•  I don't think I ever defended Saddam (0+ / 0-)

                at least not so as I can remember.  I do remember worrying about our "fixing" Iraq after we encouraged the Shia' to rise against Saddam during Desert Storm and then standing back as his Revolutionary Guards slaughtered them.  Where we abandoned them, Tehran welcomed them.

                I was very discouraged that Morsi was overthrown as it seems his election not only heralded what I hoped was a new era in the region but that he would be better able to fairly mediate in the IP mess.  However, here at Kos, I will admit a running debate with some apologists who, for example, continue to insist that if the Gazans are unable to flee the carnage, it is solely Egypt's fault for not opening their border.  At the same time these apologists refuse to admit that Egypt and Israel cooperate on security matters (to the extent I was accused of being a CT fanatic).

                A point which I made elsewhere earlier today is it seems as we approach 2016 an influx of new people whom I would not describe as leftist or Progressive but folks with their own agendas.  

          •  No they aren't in a majority. (2+ / 0-)
            Recommended by:
            Mindful Nature, aimeehs

            They try to make it seem that way.

            There's enough of us who disagree, that 'their truth' won't win.

            Not that we are a team - but thanks for for batting for justice, fairness and democracy.

            P.S. You forgot Putin.

            I ride the wild horse .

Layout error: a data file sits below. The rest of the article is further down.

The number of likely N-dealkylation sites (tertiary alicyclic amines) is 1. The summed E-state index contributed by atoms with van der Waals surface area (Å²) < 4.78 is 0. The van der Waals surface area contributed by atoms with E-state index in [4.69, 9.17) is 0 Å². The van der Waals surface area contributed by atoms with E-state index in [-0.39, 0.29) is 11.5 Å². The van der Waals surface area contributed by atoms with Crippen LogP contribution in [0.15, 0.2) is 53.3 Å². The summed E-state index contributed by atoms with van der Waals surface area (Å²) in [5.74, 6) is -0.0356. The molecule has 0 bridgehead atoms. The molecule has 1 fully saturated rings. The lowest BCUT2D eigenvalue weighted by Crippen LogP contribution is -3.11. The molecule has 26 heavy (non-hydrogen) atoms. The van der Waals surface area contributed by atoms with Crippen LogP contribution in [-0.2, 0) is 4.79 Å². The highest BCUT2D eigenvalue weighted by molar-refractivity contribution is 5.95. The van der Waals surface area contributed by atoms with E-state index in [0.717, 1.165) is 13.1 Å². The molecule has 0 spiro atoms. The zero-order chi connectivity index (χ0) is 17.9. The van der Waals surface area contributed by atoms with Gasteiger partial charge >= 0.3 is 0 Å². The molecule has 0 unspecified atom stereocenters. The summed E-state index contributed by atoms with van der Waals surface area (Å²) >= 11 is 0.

by BelgianBastard on Thu Aug 14, 2014 at 05:18:42 PM PDT

            [ Parent ]

          •  Dictators (0+ / 0-)

            I don't think I said anything about dictators not being that bad.  If you want to think Saddam was as evil as ISIS, that's fine.  It seems to me there are gradations of desirability in governing systems.  Republics, while far from perfect, are better than dictatorships.  Some may prefer to be ruled by brutally inhuman bands of violent murderous religious zealots as opposed to dictators.  That is their prerogative.  If I were an Iraqi, I suspect I would choose Saddam over ISIS if those were my only alternatives.

      •  I didn't. nt (0+ / 0-)

        I ride the wild horse .

        by BelgianBastard on Thu Aug 14, 2014 at 04:22:07 PM PDT

        [ Parent ]

    •  BelgianBastard (1+ / 0-)
      Recommended by:
      BelgianBastard

      You got me on that one.  I did not know about that.  But I think my main point is not invalidated.  
      I would not have objected to the United States helping the Kurds gain and preserve political independence from Hussein.

  •  google saudis finance Isis and you will learn (1+ / 0-)
    Recommended by:
    Kingsmeg

    Saudis
    Qatar
    Kuwait

    all financed isis / birthed Isis in syria

    now Isis is independently financed by the banks and oil wells they took

    •  Question is how long can ISIS continue (2+ / 0-)

      to expand.  Right now there are reports that ISIS fighters have attacked Lebanese villages with the Lebanese military and Hizbullah militias responding.

      Question here is if ISIS can convert from asymmetrical to conventional warfare in order to field a large enough force to take, hold and garrison key points.  So far, there have been no reports that I have seen as to who is actually doing the strategic planning for the ISIS military  

      •  There may or may not be any strategic thinking... (1+ / 0-)
        Recommended by:
        DEMonrat ankle biter

        or indeed direct control.

        I can tell you that there is no way ISIS 'gets control' of Syria, much less Lebanon. And if the US and Iraqi politicians (and both appear to be on that path) they won't control significant areas of Iraq.